Sure enough, the minute I say I’m going to be offline for a few days, something happens. This, though, is a really big “something”:
SPIEGEL: Would you hazard a prediction as to when most of the US troops will finally leave Iraq?
Maliki: As soon as possible, as far as we’re concerned. U.S. presidential candidate Barack Obama talks about 16 months. That, we think, would be the right timeframe for a withdrawal, with the possibility of slight changes.
SPIEGEL: Is this an endorsement for the US presidential election in November? Does Obama, who has no military background, ultimately have a better understanding of Iraq than war hero John McCain?
Maliki: Those who operate on the premise of short time periods in Iraq today are being more realistic. Artificially prolonging the tenure of US troops in Iraq would cause problems. Of course, this is by no means an election endorsement.
However one chooses to slice and dice McCain v Obama on Iraq across the past six years, there’s a very clear distinction between them in how they plan to approach the future. And al-Maliki has even more clearly signalled his preference.
This is a very big deal.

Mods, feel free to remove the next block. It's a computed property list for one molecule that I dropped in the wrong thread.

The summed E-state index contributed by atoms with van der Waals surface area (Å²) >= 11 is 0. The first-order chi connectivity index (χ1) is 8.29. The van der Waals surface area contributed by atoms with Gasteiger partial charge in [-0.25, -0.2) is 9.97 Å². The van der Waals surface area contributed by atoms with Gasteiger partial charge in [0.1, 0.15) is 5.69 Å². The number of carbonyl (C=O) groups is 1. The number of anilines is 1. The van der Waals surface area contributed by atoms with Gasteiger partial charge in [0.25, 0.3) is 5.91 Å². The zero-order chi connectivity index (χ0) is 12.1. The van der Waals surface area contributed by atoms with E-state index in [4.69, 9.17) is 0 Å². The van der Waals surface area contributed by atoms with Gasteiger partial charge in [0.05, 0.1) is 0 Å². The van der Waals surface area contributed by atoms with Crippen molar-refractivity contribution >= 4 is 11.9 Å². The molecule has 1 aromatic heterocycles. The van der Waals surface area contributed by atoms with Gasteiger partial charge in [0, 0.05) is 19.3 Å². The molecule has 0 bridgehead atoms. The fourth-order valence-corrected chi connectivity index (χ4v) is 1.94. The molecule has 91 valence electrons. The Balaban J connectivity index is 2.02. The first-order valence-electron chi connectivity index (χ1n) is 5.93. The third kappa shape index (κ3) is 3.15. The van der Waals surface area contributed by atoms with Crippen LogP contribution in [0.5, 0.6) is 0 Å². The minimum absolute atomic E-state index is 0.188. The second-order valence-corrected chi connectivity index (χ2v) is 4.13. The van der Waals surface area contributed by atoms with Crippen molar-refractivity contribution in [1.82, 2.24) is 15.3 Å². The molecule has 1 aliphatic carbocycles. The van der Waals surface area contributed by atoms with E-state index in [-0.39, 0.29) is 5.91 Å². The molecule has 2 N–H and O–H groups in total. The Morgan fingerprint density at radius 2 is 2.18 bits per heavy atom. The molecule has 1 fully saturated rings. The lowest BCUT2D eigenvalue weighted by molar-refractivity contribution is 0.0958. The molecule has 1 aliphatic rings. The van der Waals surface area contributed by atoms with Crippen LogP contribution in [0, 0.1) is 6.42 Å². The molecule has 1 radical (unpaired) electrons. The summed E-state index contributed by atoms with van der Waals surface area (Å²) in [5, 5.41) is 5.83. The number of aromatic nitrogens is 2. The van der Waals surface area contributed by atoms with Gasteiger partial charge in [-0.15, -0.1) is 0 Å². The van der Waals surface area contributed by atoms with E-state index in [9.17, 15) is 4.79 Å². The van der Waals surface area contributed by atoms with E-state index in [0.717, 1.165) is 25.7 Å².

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Here are a few snippets of opinion and reaction. I encourage you to read them in their entirety.
Dr. Steven Taylor at Poliblog:
This strikes me a boon for Obama, as it enhances his credence in terms of the Iraq question.
Elrod at The Moderate Voice:
But if this is a debate about the future, Maliki has just signaled that Obama’s position is more strategically sound for Iraq and tactically acceptable than McCain’s open-ended commitment.
And then there’s this brave soul — an Obama supporter writing at RedState (of all places):
The big question for McCain is how to respond to this kind of talk. I’m not sure what the best answer is, but as of now it seems that he needs to start undercutting Maliki’s competence, judgment, etc. I’m not sure it will work, but he can’t afford to have the elected Iraqi government essentially campaigning for Obama.
First, realize Maliki sees Obama as the Presidential front runner. It’s rational not to rock the boat. Second, Iraq and the U.S. wouldn’t be in this situation if it weren’t for the surge that quelled violence.
That is absolutely the McCain campaign’s narrative on Iraq. It has to be, since it’s all they’ve got now. And you can bet your bottom dollar that many millions of Americans will recall — with or without the reminders that are surely coming — that the dire situation that led to the surge was predicated by an incredibly stupid invasion.